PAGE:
Uncovering the Chilean Mural – Repression and Resistance

Uncovering the Chilean Mural –  Repression and Resistance

Painted by refugees in the 1970s, this Chilean mural was long forgotten before being discovered by chance. The Gryphon  attended its relaunching event, to discover its symbolic importance in the struggle against injustice.

On 7th December, the LUU held a launch event for the restoration of a mural that had been hidden for 40 years behind a wall in the Union foyer. It was spotted by Chilean Ph.D. student, Mario Alvarez Fuentes, who noticed his country’s flag on the wall during a refurbishment in the Union. He contacted the wider Chilean community about the mural who subsequently, in an open letter to the LUU, expressed the cultural significance of the mural and the necessity of its restoration.

It was painted in 1976 by a group of Chilean students who came to Leeds as political refugees fleeing Pinochet’s military dictatorship. Chileans created the mural in the union to draw attention to the dictatorship, the plight of the Chilean people, and act as a symbol of workers solidarity, a crucial part of Chilean heritage. It depicts miners and agricultural workers with ‘And There Will be Work for All’ written in Spanish, a popular socialist slogan.

General Pinochet’s regime was an authoritarian military government that ruled Chile between 1973 and 1990, established after the democratically-elected socialist government of Salvador Allende was overthrown by a CIA-backed coup d’état on 11 September 1973. The regime was characterised by the systematic suppression and persecution of dissenters. The regime left thousands dead or missing and tortured many more, driving an estimated 200,000 Chileans into exile.

Political activists, artists, musicians, intellectuals and Chilean citizens, fled their homes with many settling in neighbouring Latin American countries. However, in an agreement with the UN High Commission for Refugees, the UK arranged to accept 3,000 Chilean refugees.

Chileans created the mural in the Students’ Union to draw attention to the dictatorship, the plight of the Chilean people, and act as a symbol of workers solidarity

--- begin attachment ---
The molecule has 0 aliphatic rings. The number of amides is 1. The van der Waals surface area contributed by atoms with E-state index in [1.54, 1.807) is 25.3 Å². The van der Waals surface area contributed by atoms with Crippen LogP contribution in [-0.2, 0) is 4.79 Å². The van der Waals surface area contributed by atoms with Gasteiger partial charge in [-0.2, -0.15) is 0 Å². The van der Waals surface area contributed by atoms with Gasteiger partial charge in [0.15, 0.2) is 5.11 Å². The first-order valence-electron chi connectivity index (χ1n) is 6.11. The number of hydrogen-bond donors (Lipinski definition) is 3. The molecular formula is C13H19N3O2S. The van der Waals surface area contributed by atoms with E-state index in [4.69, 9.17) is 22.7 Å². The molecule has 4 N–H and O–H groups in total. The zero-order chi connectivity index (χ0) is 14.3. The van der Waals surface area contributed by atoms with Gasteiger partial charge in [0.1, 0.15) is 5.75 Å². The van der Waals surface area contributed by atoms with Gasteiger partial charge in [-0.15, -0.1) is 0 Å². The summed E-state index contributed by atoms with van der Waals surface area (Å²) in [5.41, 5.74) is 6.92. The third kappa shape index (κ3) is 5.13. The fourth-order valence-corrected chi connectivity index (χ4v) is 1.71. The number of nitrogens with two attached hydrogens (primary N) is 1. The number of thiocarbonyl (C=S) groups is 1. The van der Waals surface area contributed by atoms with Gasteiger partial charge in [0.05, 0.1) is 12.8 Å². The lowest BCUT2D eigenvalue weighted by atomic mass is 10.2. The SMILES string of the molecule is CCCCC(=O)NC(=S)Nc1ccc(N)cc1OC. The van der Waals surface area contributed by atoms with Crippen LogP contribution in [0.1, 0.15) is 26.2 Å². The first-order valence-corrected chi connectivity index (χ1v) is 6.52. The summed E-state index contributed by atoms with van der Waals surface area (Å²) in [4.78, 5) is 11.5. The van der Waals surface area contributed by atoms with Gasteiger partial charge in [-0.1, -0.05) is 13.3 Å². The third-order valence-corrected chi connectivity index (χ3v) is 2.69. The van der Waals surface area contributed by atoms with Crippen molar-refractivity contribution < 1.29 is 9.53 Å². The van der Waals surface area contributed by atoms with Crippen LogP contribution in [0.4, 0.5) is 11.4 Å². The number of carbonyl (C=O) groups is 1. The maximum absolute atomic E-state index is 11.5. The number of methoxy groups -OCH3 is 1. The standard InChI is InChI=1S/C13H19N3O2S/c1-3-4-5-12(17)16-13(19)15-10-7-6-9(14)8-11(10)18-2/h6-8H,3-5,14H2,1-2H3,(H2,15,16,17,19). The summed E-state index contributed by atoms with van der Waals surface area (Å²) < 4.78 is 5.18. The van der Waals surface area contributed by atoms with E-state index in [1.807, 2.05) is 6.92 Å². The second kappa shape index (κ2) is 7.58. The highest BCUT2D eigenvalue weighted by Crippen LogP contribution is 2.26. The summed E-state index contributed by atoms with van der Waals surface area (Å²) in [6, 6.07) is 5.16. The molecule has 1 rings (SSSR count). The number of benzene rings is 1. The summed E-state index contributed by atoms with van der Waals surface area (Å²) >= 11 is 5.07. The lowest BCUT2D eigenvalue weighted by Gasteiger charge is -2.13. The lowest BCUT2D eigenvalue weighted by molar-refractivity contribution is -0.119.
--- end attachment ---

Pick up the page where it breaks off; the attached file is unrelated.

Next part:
The launch event featured an exhibition which encouraged the audience to engage with the mural by listening to interviews with individuals from the Chilean community and read articles, pictures, and newspaper cuttings from the era. The event also hosted talks by members of the Chilean community including Gilberto Hernandez, one of the Chileans who painted the mural, and people involved in the restoration project such as Sarah Rainey, an MA student in Art Gallery and Museum Studies. Miss Rainey expressed the importance of enabling the Chilean people to tell their stories in their own words and not have their stories told for them.

The mural restoration, supported by the Heritage Lottery Fund, has been hailed as a project of great symbolic significance and an important demonstration of the Union’s commitment, historically and presently, to supporting student political activism, expression and art and strengthening bonds with communities of various kinds.

LUU states that the mural will “form the centrepiece of a resource library dedicated to refugees and asylum seekers, bringing members of the student, local and Chilean communities together. A programme of educational workshops on muralism, a collection of oral histories by Chilean volunteers, and a walking tour of mural sites in Leeds will enable everyone to discover the rich history behind this culturally important artwork.”

Speaking at the event, Gilberto Hernandez spoke about the warm welcome he received when he arrived in Leeds and how various organisations – trade unions, grassroots movements – came together to provide support to the Chileans in their time of need. He talked about how the university was a place where many Chilean students came together for meetings and discussions and that some were even enabled to continue their studies at the University of Leeds. He stressed the importance of the mural and “the role that visual communication plays in changing injustices that occur daily in the world.”

LUU Education Officer, Zaki Kaf Al-Ghazal, said that he wanted the Union to be a ‘microcosm’ for the community, country, and the world in its commitment to openness and acceptance for refugees through the Sanctuary Scholarship, particularly at a time when there is an increase in far-right attacks. Though the mural reflects the injustice that emanated in 1970s Chile, it is a symbol of the necessity to resist, fight and conquer modern injustices that permeate through our society.

 

 

Inaya Folarin

 

 

[Image: LUU] Image is before restoration